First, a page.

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Random? I think not.

After dinner the other night, I was putting the dishes in the dishwasher and John was upstairs giving Quinn a bath while Bryce was still sitting at the table eating his bowtie pasta in half-millimeter segments at at time. He had just spent the past hour wailing and gnashing his teeth over the injustice of the fact that John and I wouldn't give him any candy or ice cream until he actually ate the dinner he had been served (and here's the kicker) EVEN THOUGH DINNER WAS SOMETHING OTHER THAN FRENCH FRIES (honestly! It's amazing DHS hasn't come knocking on our door yet). I was focusing on cleaning up dinner and was trying to ignore all the feelings of frustration and pent-up anger I start to feel over Bryce's manipulative dinner time behavior when it comes to exactly WHAT he'll eat, in what increments, at what times, and for what in return. If I focus on something other than a conversation with him, I can manage these feelings without giving myself away to him, and thus losing yet another battle in our constant power struggle. Out of the blue, and in a cheerful voice full of wonder and pride, Bryce got up from the table, came into the kitchen and said, "Mom! There is a sarcophagus outside the computer room at school. A sarcophagus is a box that mummies go in. Mummies are dead people all wrapped up, from ancient Egypt!"

John and I often forget what we are dealing with when it comes to Bryce. We assume that his behavior is not age appropriate and that his intellect IS, even though reality is the opposite. However, there are times when it hits me as if I'm not in the middle of all of this, taking it for granted. Much like the time two-year-old Bryce donned a crown and quite clearly and accurately called himself a "magistrate," I do occasionally snap back to reality and have a clear understanding that a four-year-old talking about a sarcophagus is, um, not really in the realm of "normal" (of course, neither is the sincere inability to put an entire baby spoon, or even half a baby spoon into one's mouth 3 1/2 years past the physical capability to do so without choking - so we've got the whole quirky kid package over here, don't worry). But because the whole talk of sarcophagi kind of threw me, I was distracted enough in my attempt at discreetly bringing it to John's attention that the kid got away without finishing his dinner.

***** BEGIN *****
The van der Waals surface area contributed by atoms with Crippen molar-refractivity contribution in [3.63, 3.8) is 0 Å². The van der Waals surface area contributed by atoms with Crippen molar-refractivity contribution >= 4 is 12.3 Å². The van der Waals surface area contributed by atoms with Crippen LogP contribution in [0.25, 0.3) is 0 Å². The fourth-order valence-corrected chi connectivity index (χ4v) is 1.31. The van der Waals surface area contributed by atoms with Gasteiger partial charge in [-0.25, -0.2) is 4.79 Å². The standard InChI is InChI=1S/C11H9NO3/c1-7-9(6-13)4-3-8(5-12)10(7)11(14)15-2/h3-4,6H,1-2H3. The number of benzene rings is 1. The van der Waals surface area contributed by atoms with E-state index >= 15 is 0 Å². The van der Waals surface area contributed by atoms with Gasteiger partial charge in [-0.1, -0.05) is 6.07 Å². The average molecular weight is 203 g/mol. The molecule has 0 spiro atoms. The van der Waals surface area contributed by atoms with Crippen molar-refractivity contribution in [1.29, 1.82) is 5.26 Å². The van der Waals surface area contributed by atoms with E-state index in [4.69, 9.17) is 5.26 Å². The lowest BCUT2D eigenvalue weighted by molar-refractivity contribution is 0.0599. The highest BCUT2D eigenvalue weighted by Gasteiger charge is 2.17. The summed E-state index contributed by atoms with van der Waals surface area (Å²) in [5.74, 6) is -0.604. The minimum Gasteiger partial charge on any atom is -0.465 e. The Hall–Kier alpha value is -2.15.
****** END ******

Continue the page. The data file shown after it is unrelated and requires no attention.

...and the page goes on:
Today was Bryce's last day of school, and it entailed a school-wide picnic and outdoor activities in which the whole family was welcome to partake. When I arrived there on my lunch hour, John was following Bryce around, trying to take his picture with all of his classmates; I caught his eye and he had that "Bryce is acting weird" look. And, yeah. He was. It was like his brain couldn't handle the stimulation of his home world clashing with his school world. Mom and Dad and Mrs. F and my friends all in one location. How can this be? Even though Bryce has accomplished more this year than we thought possible, I found myself thinking, "just act normal for once! SIGH!" When it was time to leave, even though Bryce had basically withdrawn into his I'm-going-to-act-like-I-don't-know-how-to-interact-and-make-my-parents-look-like-nagging-perfectionist-worrywarts-while-they-keep-repeating-themselves-because-they're-assuming-I-just-don't-hear-them-since-when-I'm-at-home-all-ever-DO-is-interact zone, he couldn't bear the thought of leaving before the rest of his friends. The friends he hadn't been talking to the entire time. The friends he'd acted like he hadn't known when John tried to take his picture with them. John and I decided to let him stay, since, oh look! Now he's wanting to be social again! And we are clueless minions of his highness! Later I realized, if he'd just been acting "normal" the whole time we'd been there, we would have insisted that he leave when we told him the first time. His "weird" behavior ended up rewarding him.